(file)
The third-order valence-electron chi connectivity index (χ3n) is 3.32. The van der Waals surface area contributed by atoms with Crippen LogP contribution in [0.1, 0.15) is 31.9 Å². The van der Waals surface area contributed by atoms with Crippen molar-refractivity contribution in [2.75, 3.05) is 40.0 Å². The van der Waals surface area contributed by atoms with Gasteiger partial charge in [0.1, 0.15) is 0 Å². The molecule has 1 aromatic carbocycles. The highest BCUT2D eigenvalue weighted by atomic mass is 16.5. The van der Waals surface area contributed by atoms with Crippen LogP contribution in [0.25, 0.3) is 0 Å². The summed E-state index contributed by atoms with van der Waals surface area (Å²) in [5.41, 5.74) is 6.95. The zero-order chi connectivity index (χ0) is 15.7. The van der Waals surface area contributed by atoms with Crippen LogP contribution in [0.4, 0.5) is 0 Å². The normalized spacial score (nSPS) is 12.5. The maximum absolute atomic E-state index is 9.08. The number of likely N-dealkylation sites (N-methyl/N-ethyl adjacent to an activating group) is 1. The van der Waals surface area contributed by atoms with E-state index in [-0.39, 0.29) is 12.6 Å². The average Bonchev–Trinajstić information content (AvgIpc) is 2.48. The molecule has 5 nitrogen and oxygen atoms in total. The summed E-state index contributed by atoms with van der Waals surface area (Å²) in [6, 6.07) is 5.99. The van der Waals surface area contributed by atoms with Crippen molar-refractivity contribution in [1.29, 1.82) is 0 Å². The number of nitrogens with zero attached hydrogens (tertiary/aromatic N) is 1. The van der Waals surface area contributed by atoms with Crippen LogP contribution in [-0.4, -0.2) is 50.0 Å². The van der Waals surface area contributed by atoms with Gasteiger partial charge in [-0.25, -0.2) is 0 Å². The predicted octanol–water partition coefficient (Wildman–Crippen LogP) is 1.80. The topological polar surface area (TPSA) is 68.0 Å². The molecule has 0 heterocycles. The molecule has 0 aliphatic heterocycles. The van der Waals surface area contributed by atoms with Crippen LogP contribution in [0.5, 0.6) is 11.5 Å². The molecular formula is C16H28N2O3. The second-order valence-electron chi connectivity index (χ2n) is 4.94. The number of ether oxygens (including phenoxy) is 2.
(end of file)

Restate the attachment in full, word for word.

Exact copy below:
The third-order valence-electron chi connectivity index (χ3n) is 3.32. The van der Waals surface area contributed by atoms with Crippen LogP contribution in [0.1, 0.15) is 31.9 Å². The van der Waals surface area contributed by atoms with Crippen molar-refractivity contribution in [2.75, 3.05) is 40.0 Å². The van der Waals surface area contributed by atoms with Gasteiger partial charge in [0.1, 0.15) is 0 Å². The molecule has 1 aromatic carbocycles. The highest BCUT2D eigenvalue weighted by atomic mass is 16.5. The van der Waals surface area contributed by atoms with Crippen LogP contribution in [0.25, 0.3) is 0 Å². The summed E-state index contributed by atoms with van der Waals surface area (Å²) in [5.41, 5.74) is 6.95. The zero-order chi connectivity index (χ0) is 15.7. The van der Waals surface area contributed by atoms with Crippen LogP contribution in [0.4, 0.5) is 0 Å². The normalized spacial score (nSPS) is 12.5. The maximum absolute atomic E-state index is 9.08. The number of likely N-dealkylation sites (N-methyl/N-ethyl adjacent to an activating group) is 1. The van der Waals surface area contributed by atoms with E-state index in [-0.39, 0.29) is 12.6 Å². The average Bonchev–Trinajstić information content (AvgIpc) is 2.48. The molecule has 5 nitrogen and oxygen atoms in total. The summed E-state index contributed by atoms with van der Waals surface area (Å²) in [6, 6.07) is 5.99. The van der Waals surface area contributed by atoms with Crippen molar-refractivity contribution in [1.29, 1.82) is 0 Å². The number of nitrogens with zero attached hydrogens (tertiary/aromatic N) is 1. The van der Waals surface area contributed by atoms with Crippen LogP contribution in [-0.4, -0.2) is 50.0 Å². The van der Waals surface area contributed by atoms with Gasteiger partial charge in [-0.25, -0.2) is 0 Å². The predicted octanol–water partition coefficient (Wildman–Crippen LogP) is 1.80. The topological polar surface area (TPSA) is 68.0 Å². The molecule has 0 heterocycles. The molecule has 0 aliphatic heterocycles. The van der Waals surface area contributed by atoms with Crippen LogP contribution in [0.5, 0.6) is 11.5 Å². The molecular formula is C16H28N2O3. The second-order valence-electron chi connectivity index (χ2n) is 4.94. The number of ether oxygens (including phenoxy) is 2.